Lytta nuttalli

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Lytta nuttalli
Nuttall's blister beetle, Waubay Wetland Management District.jpg
Nuttall's blister beetle on a milkvetch plant at Waterfowl Production Area in Waubay Wetland Management District, SD
Scientific classification edit
Kingdom: Animalia
Phylum: Arthropoda
Class: Insecta
Order: Coleoptera
Family: Meloidae
Genus: Lytta
L. nuttalli
Binomial name
Lytta nuttalli
Say, 1824

Lytta nuttalli, or Nuttall's blister beetle, is a species of North American beetle first described in 1824 by Thomas_Say.[1][2]. The genus Lytta is from a Latin word suggesting madness[3] The specific nuttallii recognizes the contributions of Thomas Nuttall, a contemporary of Say.[4]

The brilliant purple and green iridescent exoskeleton of Nuttall's blister beetles are a sharp contrast to the prairie plants of their native habitat.[5] This species is found in Canada (Alberta to Manitoba) and the United States (Idaho south to Arizona, east to Minnesota and New Mexico).[5] A disjunct population exists in eastern California restricted to higher altitudes.[5]

This species is one of over 3,000 species included in the family Meloidae or 'blister beetles'.[6] Adult beetles of species in this family are able to synthesize an irritating chemical 'cantharidin' that is used to deter predators.[6]

The larvae of blister beetles in the genus Lytta feed in the nests of solitary bees in the family Apidae on the bee larvae and the food stored by the bee for its own larvae.[5][7][8]

As adults, 'Nuttall's blister beetles' are known to feed in groups on green plants, particularly legumes.[5][9][10][11] This behaviour can create problems for farmers when the beetles feed on soybeans, sweetclover, alfalfa, or other crops.[12] Animals that eat the beetles in hay or forage may be poisoned by the beetles' chemical defense.[12][9] The beetles are not considered a serious agricultural pest as their populations are naturally limited by their need for native ground nesting bees as larvae.[9][12]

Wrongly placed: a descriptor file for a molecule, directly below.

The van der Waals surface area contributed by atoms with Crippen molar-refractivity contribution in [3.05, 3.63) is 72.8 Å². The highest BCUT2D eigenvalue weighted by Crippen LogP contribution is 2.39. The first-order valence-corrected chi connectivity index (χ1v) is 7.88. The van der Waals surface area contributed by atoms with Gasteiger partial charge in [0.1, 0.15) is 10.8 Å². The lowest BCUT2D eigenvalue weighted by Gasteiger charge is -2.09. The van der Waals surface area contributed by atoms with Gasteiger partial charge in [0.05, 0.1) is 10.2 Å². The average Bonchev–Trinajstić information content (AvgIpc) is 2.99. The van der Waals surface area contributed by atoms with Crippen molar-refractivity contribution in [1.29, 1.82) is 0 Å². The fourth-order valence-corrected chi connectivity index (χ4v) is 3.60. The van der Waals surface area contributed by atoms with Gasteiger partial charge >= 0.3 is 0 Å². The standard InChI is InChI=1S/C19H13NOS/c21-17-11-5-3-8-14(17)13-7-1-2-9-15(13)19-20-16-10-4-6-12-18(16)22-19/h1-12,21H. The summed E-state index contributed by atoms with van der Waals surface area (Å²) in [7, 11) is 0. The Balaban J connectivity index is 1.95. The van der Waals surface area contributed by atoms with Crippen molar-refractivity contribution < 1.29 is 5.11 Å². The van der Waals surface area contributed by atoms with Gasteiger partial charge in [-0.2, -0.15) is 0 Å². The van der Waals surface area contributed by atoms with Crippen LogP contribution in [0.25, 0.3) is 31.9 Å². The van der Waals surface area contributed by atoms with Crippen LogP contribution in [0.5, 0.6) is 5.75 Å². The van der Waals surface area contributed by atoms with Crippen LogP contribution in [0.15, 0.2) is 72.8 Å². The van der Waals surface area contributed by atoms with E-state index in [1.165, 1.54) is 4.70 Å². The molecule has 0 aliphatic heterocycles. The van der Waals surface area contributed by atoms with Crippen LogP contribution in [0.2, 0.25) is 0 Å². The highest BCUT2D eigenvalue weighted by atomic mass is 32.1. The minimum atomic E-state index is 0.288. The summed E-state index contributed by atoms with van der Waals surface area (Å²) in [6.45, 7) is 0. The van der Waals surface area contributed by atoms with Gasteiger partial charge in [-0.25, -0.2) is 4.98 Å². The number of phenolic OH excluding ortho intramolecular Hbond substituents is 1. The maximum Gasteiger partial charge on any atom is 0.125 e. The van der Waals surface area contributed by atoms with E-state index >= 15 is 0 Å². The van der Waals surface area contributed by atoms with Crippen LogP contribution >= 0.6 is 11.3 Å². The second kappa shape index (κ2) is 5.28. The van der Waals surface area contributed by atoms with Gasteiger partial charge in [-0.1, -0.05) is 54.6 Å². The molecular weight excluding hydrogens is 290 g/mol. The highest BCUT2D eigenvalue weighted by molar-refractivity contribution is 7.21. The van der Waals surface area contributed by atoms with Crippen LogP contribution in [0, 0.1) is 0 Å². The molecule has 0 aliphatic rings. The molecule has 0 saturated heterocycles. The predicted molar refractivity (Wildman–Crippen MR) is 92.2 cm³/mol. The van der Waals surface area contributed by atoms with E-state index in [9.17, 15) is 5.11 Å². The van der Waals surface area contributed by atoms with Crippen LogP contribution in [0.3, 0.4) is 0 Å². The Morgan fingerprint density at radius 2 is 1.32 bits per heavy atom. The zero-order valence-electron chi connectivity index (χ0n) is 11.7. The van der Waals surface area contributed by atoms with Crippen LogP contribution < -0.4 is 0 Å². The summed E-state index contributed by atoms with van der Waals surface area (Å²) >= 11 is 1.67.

1. ^ "ITIS Standard Report Page: Lytta nuttalli". Retrieved 17 October 2019.
  2. ^ "Comprehensive Report Species - Lytta nuttallii". Retrieved 17 October 2019.
  3. ^ "Origins of names (Entomological Etymology) - BugGuide.Net". Retrieved 17 October 2019.
  4. ^ "Cornus nuttallii - Plant Finder". Retrieved 17 October 2019.
  5. ^ a b c d e Schmidt, Jason Patric (2008). Insects of western North America: The Blister Beetles (Meloidae) of Colorado. Fort Collins, CO: C.P. Gillette Museum of Arthropod Diversity, Colorado State University.
  6. ^ a b Du, Chao; Zhang, Lifang; Lu, Ting; Ma, Jingnan; Zeng, Chenjuan; Yue, Bisong; Zhang, Xiuyue (2017). "Mitochondrial genomes of blister beetles (Coleoptera, Meloidae) and two large intergenic spacers in Hycleus genera". BMC Genomics. 18 (1): 698. doi:10.1186/s12864-017-4102-y. PMC 5585954. PMID 28874137.
  7. ^ "Genus Lytta - BugGuide.Net". Retrieved 17 October 2019.
  8. ^ Church, N. S.; Gerber, G. H. (1977). "Observations on the Ontogeny and Habits of Lytta Nuttalli, L. Viridana, and L. Cyanipennis (Coleoptera: Meloidae): The Adults and Eggs". The Canadian Entomologist. 109 (4): 565–573. doi:10.4039/Ent109565-4. Retrieved 17 October 2019.
  9. ^ a b c Philip, Hugh. Field crop and forage pests and their natural enemies in western Canada : identification and management field guide (PDF). Government of Canada. ISBN 978-1-100-25768-6. Retrieved 17 October 2019.
  10. ^ "Species Lytta nuttalli - Nuttall's Blister Beetle - BugGuide.Net".
  11. ^ Burgess. "Damage to Rapeseed Plants by Two Species of Blister Beetles". Retrieved 7 December 2016.
  12. ^ a b c "Blister Beetles in Soybeans (06/28/18) — Crop & Pest Report". Retrieved 17 October 2019.